Cardinals 26, Broncos 7: Three Observations

GLENDALE, Ariz. – Three observations from the Broncos’ preseason-ending 26-7 loss to the Arizona Cardinals here Thursday night:

1. DEPTH IS SHALLOW. Even though the Broncos’ first-teamers flourished against opponents who were a combined 17-31 last year, their collective 34-9 dominance of the Dallas, Buffalo and Seattle top units offered promise that the Broncos’ draft-week and free-agency moves had strengthened the team in areas of drastic weakness.

But with the first unit sitting out Thursday and the second team crippled by injuries to Syd’Quan Thompson, David Bruton, Nate Irving and Matthew Willis, Denver was forced to play third-teamers in key spots throughout the game. Against a more experienced Cardinals reserve unit, the result was predictable — particularly when the second-teamers dueled against each other.

Broncos coach John Fox said the second unit’s struggles were “no more than the earlier games. They just played a lot more tonight.”

Now it will be up to the first unit to not only play well, but stay healthy. The fate of the Broncos’ 2011 season may rest upon it.

“It’s not like it’s injuries or muscle pulls here and there. Guys are really getting banged up,” cornerback Champ Bailey said.

2. BATTLES AT THE END OF THE ROSTER: There were likely no front-line spots in question Thursday, but the biggest winner among the Broncos’ roster battles appeared to be wide receiver Eron Riley, who amassed 132 of his 144 yards on a pair of receptions from Tim Tebow and Adam Weber in the game’s dying minutes.

Another name to monitor this weekend could be that of wide receiver D’Andre Goodwin, whose massive hit on Arizona punt returner Marshay Green rekindled memories of Terrell Davis’s fourth-quarter kickoff-coverage hit during a preseason game in Japan 16 years ago.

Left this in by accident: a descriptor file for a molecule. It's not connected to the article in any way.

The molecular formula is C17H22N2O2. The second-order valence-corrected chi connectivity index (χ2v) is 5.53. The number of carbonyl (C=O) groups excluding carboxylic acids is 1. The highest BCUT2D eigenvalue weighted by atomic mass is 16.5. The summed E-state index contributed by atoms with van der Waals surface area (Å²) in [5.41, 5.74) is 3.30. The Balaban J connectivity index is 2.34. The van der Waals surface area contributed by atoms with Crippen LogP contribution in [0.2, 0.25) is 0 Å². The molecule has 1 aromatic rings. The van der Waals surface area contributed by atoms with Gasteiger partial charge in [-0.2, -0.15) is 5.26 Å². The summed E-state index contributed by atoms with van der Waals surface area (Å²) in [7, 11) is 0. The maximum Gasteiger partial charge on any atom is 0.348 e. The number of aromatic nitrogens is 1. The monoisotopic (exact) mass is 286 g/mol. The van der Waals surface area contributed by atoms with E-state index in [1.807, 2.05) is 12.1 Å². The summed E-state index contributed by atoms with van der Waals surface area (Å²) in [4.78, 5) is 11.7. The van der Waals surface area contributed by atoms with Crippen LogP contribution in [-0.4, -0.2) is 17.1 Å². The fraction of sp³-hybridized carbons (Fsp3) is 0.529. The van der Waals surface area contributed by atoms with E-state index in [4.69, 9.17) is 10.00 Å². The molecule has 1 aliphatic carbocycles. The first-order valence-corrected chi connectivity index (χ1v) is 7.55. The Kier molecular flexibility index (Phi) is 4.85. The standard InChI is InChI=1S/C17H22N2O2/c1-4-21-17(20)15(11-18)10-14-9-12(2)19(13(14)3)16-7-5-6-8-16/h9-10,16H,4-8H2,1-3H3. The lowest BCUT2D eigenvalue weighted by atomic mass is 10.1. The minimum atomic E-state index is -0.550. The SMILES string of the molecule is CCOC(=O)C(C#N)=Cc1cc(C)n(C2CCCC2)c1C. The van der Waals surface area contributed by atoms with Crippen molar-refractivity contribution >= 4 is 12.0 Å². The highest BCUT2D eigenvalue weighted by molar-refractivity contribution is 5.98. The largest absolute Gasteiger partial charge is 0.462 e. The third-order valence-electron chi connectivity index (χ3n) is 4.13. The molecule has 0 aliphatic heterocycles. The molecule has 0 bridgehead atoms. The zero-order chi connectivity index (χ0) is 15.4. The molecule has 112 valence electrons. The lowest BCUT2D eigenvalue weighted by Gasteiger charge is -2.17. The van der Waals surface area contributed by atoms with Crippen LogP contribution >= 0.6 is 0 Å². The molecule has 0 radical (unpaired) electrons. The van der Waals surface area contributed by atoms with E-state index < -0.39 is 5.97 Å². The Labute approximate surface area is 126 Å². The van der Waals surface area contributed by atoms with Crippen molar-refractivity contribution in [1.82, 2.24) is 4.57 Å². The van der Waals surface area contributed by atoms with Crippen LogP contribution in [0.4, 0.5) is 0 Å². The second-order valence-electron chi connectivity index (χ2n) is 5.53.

3. WEBER MAXIMIZED HIS CHANCE: Weber acknowledged after the game that one possession wasn’t as much as he wanted, but when your only preseason pass turns into an 89-yard catch-and-run with Riley, it’s hard to say that he could have done any more.

By the end of the drive, only one yard separated Weber and the Broncos offense from a last-play touchdown; he was brought down at the Arizona 1 after a 13-yard scramble on the game’s final play.

“I really think he got in. I don’t know what the refs were looking at,” fellow quarterback Brady Quinn said. “I think it was a touchdown.”

The moments between the two plays were madcap, and included a delay-of-game penalty that was understandable, given that Weber hadn’t worked with the third-team offense in any two-minute drill periods during training camp.

“Sometimes it’s best just to go out there and do it,” Weber said. “You can practice it a lot, but nothing replicates a game. I’ve done many two-minutes in college, so I’d say it’s a little different int he NFL, but it’s all about making plays and moving the ball.”

It may have been a ridiculously small sample size, but Weber fared about as well as possible in his brief cameo.

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About Andrew Mason

Andrew Mason has covered the NFL since 1999, when he worked as an editor on when the site was managed by He worked six seasons (2002-07) covering the Broncos on their official website and two (2008-09) on the Panthers' site. He began in 2010 and now contributes to, The Sporting News and The New York Times.
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